Tech visionary Wayne Green: Still on a mission

Living proof that one person can kick-start an industry. Or two, or three ...

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And that's when you first got into publishing.

I said to Williams, "You've got to get a newsletter going on this and get more people involved," [but] he didn't have time for that.

So I started an amateur radio teletype newsletter. Within a couple of years I had 2,000 subscribers and a column in CQ Magazine, one of the three ham radio magazines at that time. [Then] for five years I was editor of CQ, and that was an adventure in itself. I got a free trip around the world, all expenses paid and visited 26 countries with a ham station on board the plane.

Then you launched 73, a competing magazine, which promoted emerging technologies as do-it-yourself projects, like your amateur radio repeater network and the advent of "cells."

A few ham clubs in the country were extending the range of their handy talkies and mobile units. A handy talkie is a little two-way radio that you can hold in your hand.

They were putting repeater stations on top of mountains and tall buildings to extend the range. The station's receiver was tuned to the frequency you were transmitting on, and it would rebroadcast on a different frequency, which you could pick up on your handy talkie. In that way, instead of talking for a mile or two, you could talk [to people] 200 miles away.

I put one up on the local mountain here in Peterborough and made it so that any amateur driving anywhere in New England could talk to any other one. I published hundreds of articles and developed the technology. The next thing I knew a group of hams out in Chicago put a transmitter on top of the Sears building and then put receivers around town to pick up the stations that were weak. And they called them "cells." Within three years, we had 8,000, and they were all over the world.

I wrote in my editorials and said, "Look, I'm able to ski the mountains of New Hampshire and Colorado with a little handy talkie in my pocket and make telephone calls anywhere in the world through the local ham repeater. Everyone is going to want to be able to do this."

Well, Art Housholder, who worked for Motorola, went to the top people, said, "Look at this," and showed them my editorial. And that's where we got cell phones. That's where it happened.

Do you use a cell phone?

No. They burn out brain cells.

But you could use one with a head set.


You say yourself that the cell phone is a successor to ham radio. Why haven't you embraced the technology with the same enthusiasm that you held for ham?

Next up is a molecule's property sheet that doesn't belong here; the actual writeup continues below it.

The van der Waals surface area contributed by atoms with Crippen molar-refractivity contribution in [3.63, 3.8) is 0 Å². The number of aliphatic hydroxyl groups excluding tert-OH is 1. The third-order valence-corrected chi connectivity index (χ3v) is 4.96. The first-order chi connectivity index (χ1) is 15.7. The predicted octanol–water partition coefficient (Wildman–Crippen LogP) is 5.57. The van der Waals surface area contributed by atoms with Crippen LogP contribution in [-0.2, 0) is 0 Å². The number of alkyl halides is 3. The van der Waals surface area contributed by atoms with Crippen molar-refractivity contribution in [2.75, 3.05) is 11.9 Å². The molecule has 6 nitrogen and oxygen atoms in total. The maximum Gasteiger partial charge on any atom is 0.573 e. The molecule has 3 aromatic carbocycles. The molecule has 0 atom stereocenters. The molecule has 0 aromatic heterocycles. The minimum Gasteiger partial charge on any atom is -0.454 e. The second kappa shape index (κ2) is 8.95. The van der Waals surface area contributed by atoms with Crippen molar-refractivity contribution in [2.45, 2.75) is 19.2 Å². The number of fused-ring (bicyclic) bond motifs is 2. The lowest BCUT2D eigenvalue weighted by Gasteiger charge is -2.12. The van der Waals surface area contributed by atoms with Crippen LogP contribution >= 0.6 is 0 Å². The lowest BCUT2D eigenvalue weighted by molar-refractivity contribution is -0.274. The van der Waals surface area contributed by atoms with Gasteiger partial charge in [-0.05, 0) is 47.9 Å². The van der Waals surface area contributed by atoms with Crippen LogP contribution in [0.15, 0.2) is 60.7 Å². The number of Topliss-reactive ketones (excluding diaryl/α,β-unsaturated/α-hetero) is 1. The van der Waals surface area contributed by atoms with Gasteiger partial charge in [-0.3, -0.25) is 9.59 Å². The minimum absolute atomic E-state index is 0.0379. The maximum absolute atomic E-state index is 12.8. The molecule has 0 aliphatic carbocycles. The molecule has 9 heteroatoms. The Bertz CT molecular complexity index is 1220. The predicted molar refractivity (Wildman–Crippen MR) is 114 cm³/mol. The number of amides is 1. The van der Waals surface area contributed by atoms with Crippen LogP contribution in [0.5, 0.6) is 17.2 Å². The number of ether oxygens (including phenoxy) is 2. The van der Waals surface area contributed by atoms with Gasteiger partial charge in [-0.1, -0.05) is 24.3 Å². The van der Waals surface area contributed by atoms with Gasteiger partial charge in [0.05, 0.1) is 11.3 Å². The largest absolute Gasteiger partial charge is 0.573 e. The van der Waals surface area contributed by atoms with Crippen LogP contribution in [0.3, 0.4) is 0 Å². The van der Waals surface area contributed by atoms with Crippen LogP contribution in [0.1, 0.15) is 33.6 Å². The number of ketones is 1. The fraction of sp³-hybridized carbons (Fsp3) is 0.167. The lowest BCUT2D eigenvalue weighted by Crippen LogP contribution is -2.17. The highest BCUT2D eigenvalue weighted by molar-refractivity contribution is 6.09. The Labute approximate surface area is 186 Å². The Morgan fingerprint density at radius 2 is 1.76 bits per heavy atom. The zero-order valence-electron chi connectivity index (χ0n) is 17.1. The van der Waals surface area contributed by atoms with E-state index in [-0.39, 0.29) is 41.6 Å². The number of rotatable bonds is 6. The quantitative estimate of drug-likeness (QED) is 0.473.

With ham radio, the only thing I was interested in was what was next. When we started sending pictures with slow-scan television, I got into that. And when single sideband came along, I pioneered that. [With cellular radio] there was nothing to pioneer. That's old technology. I'm always working on next week instead of last week.

Which leads us to BYTE magazine, the first publication for microcomputers. How did you make the leap from ham radio to microcomputers?

In January 1975, [Micro Instrumentation and Telemetry Systems], a little outfit in Albuquerque, put out a computer kit for hobbyists, and I had been publishing a bunch of computer articles about it in 73. I got one of the kits and I put it together and I said, "Wow, I see a future in this."

The only way to have a technology develop rapidly is to have a publication. So I tried to think up a short name. I liked 73 for ham radio, which means "best regards" [in ham radio speak] and I came up with BYTE.

So the MITS Altair 8800 was your first computer?

Yes, the Altair 8800. I built it. It included a box and all of the parts and some switches on the front panel. There was an outfit, Southwest Technical Products, down in San Antonio that was putting out a keyboard, so I got one of those, and I got it to work with the computer.

I took the first issue of BYTE to a friend of mine, Ed Juge, who had been an advertiser in 73with his Juge Electronics for hams, and I said, "This is going to be big." He eventually folded up Juge Electronics and went to work for Radio Shack [which developed the TRS-80 microcomputer].

You famously lost control of BYTE in the early years. What happened?

I had a problem with the IRS. I hadn't done anything wrong, but that didn't make any difference. I ended up having to pay a $20,000 fine.

I had gotten back together with my first wife (we had been separated for 10 years or so). She brought in a lawyer, and he said, "Look, you'd better put things in her name until this IRS thing is totally out of sight." So we put the magazine in her name.

After the fifth issue, she and a boyfriend of hers moved everything out one night. I went out to give a talk to a ham radio club and I came back and the office was empty and the back issues were gone. I went to a lawyer and he said, "You have a choice. It's going to take several years of legal work or you can start a new magazine." So I started Microcomputing.

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